Alternatives to toxicants are an opportunity for tens of billions of dollars of business over the coming decade. That is just for electronics and electrics. Many toxicants are in, or arriving for, the manufacture, use, abuse and disposal of electronics and electrics over the coming decade. There is a flood of new electronic and electrical devices introducing toxicants very similar to those in tobacco smoke and diesel fumes and many not seen in either. Some devices containing them will sell at up to billions of units yearly with inevitably uncontrolled abuse and disposal.
There has been no overall assessment of what is arriving, appraising toxicity and, equally important, likely prevalence. However, uniquely, the new IDTechEx report, "Toxicant Materials and Alternatives in Electronics/ Electrics 2018-2028" now does that. Coverage is wide ranging. The reader can scan current and future devices and the toxicants they will contain and the business opportunities that provides for alternatives. Particularly, the report looks at use and abuse, the major opportunity for alternatives, but there is also coverage of hazards of manufacture and disposal.
Nickel cadmium batteries were banned but poisonous cadmium is reintroduced into daily life as huge sales of cadmium telluride photovoltaics on buildings and now millions of cadmium quantum dot television sets. The European Union has set a date for banning those television sets but most other jurisdictions have not - yet. LG and Samsung prefer indium-based quantum dots in their television sets and that will gain them sales.
Peak lead acid battery occurs soon: the report says when and why and recommends action to avoid them still being around in 30 years because their disposal continues to cause unnecessary deaths. For example, over 140 million e-bikes and e-scooters in China and India have lead acid batteries and they are in millions of three wheel e-taxis from the Philippines to Bangladesh wearing out in only nine months. Poisonous lead is reappearing this year in the first commercialisation of perovskite windows generating electricity, transducers, actuators, sensors, new uses for lead zirconate titanate piezoelectrics and in other places.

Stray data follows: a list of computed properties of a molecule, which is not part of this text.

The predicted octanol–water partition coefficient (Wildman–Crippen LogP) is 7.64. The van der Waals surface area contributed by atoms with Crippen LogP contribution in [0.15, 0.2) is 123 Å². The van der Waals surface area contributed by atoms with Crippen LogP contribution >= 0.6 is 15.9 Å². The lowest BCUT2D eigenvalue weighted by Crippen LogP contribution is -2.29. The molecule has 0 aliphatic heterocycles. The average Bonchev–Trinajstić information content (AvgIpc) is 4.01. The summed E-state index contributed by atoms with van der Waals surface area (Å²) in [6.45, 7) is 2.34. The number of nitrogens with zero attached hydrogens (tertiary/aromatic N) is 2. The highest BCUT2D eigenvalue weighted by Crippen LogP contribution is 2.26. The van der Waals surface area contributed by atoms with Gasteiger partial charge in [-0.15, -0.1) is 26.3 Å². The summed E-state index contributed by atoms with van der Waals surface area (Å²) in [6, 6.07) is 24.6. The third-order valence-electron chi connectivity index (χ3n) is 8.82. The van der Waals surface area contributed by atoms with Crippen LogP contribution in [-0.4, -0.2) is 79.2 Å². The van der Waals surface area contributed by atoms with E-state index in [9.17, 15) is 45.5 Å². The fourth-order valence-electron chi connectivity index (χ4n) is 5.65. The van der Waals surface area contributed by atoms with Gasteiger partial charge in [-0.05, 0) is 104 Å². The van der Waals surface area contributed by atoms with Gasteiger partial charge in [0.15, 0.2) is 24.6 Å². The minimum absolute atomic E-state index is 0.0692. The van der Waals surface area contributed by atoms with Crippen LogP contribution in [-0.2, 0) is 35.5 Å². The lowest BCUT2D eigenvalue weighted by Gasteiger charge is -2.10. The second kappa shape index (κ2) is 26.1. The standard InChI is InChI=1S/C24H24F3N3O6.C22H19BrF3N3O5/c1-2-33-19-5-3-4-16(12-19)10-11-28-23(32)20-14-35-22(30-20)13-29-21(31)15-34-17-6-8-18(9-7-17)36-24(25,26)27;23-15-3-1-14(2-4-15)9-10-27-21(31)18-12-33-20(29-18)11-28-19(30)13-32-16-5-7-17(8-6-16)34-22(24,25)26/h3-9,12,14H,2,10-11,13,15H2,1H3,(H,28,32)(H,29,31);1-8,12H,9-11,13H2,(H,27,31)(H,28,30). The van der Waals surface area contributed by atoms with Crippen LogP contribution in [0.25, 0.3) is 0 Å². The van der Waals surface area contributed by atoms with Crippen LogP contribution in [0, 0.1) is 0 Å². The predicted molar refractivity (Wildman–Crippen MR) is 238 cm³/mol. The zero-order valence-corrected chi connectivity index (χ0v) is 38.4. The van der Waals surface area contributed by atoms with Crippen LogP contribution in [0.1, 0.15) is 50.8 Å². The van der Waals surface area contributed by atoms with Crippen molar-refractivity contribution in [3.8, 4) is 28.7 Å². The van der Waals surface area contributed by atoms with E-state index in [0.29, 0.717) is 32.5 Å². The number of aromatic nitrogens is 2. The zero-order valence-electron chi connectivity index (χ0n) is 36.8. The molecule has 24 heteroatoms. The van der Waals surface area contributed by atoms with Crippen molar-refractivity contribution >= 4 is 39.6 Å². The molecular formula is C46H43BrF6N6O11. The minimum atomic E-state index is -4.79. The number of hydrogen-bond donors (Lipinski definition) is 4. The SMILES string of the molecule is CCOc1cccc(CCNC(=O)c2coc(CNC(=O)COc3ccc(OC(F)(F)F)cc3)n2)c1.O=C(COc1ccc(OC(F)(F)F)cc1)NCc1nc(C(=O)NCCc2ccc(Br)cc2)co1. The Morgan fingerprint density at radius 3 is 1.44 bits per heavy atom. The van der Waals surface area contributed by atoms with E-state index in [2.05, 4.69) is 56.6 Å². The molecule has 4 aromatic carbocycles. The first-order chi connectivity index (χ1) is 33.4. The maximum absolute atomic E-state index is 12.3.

Raghu Das CEO of IDTechEx says, "Lead replacement is a huge opportunity. For example, aluminium nitride, PVDF, and other piezoelectrics are being deployed in a small way with glycine demonstrating promise in the laboratory. Lead free perovskite photovoltaics is improving in the laboratory. Metal-free dye sensitised solar cells with no ruthenium have high efficiency in one laboratory. Polyoxymetallates may replace vanadium and bromine in redox flow batteries. These are only a few examples. Another is solid state electrolytes for lithium ion batteries which makes them non-flammable, better performing and less poisonous."
There are many more materials of concern, organic and inorganic, with physical or chemical poisonous action or both, that are appraised and tracked in the report, together with alternatives worth backing. Toluene and other dangerous volatile organic compounds VOC are used for electronic printing inks but Solvay Rhodiasolv is a biodegradable, ecofriendly, non-flammable alternative and GeorgiaTech demonstrates water based alternatives. Of course, with some devices such as bismuth telluride thermoelectrics and lithium-ion batteries there is no alternative anywhere near that can take most of the market but those are problems to be opportunity to be profitably addressed.